Billionaire hedge fund manager Tom Steyer on Thursday urged 2020 rival Bernie Sanders to release new details about the cost of his Medicare-for-all proposal.
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"His refusal to tell us how he will pay for his plan adds unnecessary financial risk to achieving health care as a right for every person,” Steyer said in a campaign email. “I’m calling on Bernie today to finally disclose the actual price tag, and tell the American people exactly how he will pay for it.”
The two are currently competing to become the Democratic nominee who will face-off against President Trump in November.
“While Sen. Warren made a good-faith attempt to outline how she would pay for her Medicare-for-All plan, Sen. Sanders has steadfastly refused to tell voters how he would pay for his plan,” Steyer’s campaign said.
During a January interview with CBS News, Sanders, a self-avowed democratic socialist, said it was impossible to know the precise cost of the sweeping plan to replace the country’s health-care system.
“You don't know. Nobody knows. This is impossible to predict,” he said.
Sanders pointed out that the U.S. already spends significantly more per person on health care than other developed countries.
According to a 2019 report from the Organization for Economic Co-operation and Development, the U.S. health care system is the most expensive in the world, and its cost far surpasses that of other high-income nations. America spends about $1 trillion more than Switzerland, the second-most expensive system — meaning U.S. households spend roughly $8,000 more than their Swiss counterparts.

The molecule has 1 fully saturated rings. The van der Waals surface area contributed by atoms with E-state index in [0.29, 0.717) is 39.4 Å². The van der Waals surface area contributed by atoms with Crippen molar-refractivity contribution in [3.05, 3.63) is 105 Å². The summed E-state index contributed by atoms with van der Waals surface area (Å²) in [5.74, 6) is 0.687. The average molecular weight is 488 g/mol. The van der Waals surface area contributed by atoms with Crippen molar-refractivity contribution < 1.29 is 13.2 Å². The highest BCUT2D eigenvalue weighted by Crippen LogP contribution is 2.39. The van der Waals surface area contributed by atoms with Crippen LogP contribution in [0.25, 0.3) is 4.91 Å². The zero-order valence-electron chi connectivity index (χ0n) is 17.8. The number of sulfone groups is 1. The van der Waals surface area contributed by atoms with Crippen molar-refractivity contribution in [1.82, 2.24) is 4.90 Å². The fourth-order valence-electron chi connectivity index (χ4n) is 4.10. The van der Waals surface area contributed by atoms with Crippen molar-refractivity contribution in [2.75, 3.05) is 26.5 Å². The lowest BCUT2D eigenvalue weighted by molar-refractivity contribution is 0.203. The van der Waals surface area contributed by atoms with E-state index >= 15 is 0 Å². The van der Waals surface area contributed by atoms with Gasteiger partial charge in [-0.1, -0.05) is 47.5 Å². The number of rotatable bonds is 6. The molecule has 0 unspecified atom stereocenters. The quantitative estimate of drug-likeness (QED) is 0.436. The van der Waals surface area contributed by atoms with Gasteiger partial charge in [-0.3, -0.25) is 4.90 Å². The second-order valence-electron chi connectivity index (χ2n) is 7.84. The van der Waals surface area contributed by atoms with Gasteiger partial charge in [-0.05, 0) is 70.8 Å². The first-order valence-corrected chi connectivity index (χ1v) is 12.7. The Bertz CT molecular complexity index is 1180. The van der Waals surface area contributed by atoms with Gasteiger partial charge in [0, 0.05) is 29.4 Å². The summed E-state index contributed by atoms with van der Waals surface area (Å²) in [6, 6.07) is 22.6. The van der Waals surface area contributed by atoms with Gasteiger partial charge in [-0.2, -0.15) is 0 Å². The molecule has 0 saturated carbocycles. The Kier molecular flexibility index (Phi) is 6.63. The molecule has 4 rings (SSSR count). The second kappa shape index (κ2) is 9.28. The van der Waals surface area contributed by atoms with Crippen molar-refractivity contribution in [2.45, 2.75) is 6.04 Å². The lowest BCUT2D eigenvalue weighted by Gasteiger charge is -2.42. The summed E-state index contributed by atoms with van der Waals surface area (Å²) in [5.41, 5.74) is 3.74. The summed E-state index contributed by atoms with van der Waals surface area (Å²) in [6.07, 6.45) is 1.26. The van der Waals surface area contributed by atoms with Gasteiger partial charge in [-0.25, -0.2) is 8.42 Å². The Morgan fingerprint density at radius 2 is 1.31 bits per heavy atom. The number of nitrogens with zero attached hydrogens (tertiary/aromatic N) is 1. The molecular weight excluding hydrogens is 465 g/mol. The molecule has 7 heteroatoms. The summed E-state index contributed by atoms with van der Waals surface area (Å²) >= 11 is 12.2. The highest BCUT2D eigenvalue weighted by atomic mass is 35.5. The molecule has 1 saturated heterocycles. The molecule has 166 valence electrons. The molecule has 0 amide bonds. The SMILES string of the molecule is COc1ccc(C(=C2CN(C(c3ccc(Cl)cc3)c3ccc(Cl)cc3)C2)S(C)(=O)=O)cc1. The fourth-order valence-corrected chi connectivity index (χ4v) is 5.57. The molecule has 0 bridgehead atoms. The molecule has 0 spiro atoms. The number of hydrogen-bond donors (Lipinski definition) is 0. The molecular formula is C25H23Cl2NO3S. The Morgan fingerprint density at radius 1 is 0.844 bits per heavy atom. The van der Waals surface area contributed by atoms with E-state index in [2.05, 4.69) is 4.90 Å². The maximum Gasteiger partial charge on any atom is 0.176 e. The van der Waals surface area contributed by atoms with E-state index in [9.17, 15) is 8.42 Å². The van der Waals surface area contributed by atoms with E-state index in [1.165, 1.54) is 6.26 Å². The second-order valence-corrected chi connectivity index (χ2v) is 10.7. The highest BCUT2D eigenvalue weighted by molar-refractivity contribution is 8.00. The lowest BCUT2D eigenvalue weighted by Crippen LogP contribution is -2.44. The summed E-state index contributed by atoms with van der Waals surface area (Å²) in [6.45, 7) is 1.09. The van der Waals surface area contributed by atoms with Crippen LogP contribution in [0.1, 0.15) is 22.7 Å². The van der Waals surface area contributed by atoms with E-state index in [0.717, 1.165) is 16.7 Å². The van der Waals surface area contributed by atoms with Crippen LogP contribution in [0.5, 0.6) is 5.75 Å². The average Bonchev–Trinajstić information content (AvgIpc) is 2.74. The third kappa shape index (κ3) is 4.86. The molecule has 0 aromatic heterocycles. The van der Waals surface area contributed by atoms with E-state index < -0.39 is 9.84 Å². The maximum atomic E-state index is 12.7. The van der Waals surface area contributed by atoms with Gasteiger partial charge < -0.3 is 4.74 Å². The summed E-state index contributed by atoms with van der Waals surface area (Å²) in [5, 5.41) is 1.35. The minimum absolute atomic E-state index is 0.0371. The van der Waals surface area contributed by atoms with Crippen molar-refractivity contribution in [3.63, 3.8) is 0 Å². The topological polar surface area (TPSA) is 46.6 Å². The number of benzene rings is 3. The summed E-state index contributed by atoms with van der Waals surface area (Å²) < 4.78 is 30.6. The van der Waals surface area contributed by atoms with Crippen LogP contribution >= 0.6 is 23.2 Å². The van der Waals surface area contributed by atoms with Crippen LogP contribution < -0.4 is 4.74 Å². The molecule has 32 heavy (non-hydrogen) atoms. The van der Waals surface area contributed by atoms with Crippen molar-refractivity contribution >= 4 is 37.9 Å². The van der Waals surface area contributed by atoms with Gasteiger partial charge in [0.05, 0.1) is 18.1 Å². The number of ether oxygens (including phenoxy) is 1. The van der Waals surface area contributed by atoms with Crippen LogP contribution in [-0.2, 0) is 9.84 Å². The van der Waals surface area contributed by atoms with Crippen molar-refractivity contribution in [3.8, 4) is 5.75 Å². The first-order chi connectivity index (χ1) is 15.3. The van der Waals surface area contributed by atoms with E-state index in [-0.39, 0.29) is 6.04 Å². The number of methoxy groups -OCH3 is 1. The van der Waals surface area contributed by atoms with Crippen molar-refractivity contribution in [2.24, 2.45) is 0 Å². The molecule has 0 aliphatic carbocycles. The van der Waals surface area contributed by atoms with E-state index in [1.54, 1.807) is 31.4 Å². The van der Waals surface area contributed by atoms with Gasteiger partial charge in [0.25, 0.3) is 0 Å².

“Do you know exactly what health care costs will be, one minute, in the next 10 years if we do nothing?” Sanders said. “It will be a lot more expensive than a Medicare-for-all single-payer system.”
Sanders’ proposal would eliminate premiums, deductibles and copays for all Americans and would cover vision, dental, hearing aids and some long-term care. It would also eliminate private insurance companies.
Out-of-pocket spending would vary person-to-person, depending on the person’s income. In June, Sanders admitted that taxes would likely rise on the middle-class, but noted most Americans would come out ahead, a result of the universal coverage. For some high-income Americans, the savings may not exceed the tax increases. For instance, a family that currently pays $20,000 for private insurance would no longer have to pay that cost in premiums and out-of-pocket expenses, he said. Instead, their taxes would increase by roughly $10,000.
Steyer has unveiled a more centrist alternative to Sanders’ Medicare-for-all proposal: He promises to expand health care via increased Affordable Care Act funding and a public option. It would cost $1.5 trillion over the next decade.
Steyer, who founded investment company Farallon Capital Management in 1986 and sold it in 2012, is campaigning heavily on addressing climate change.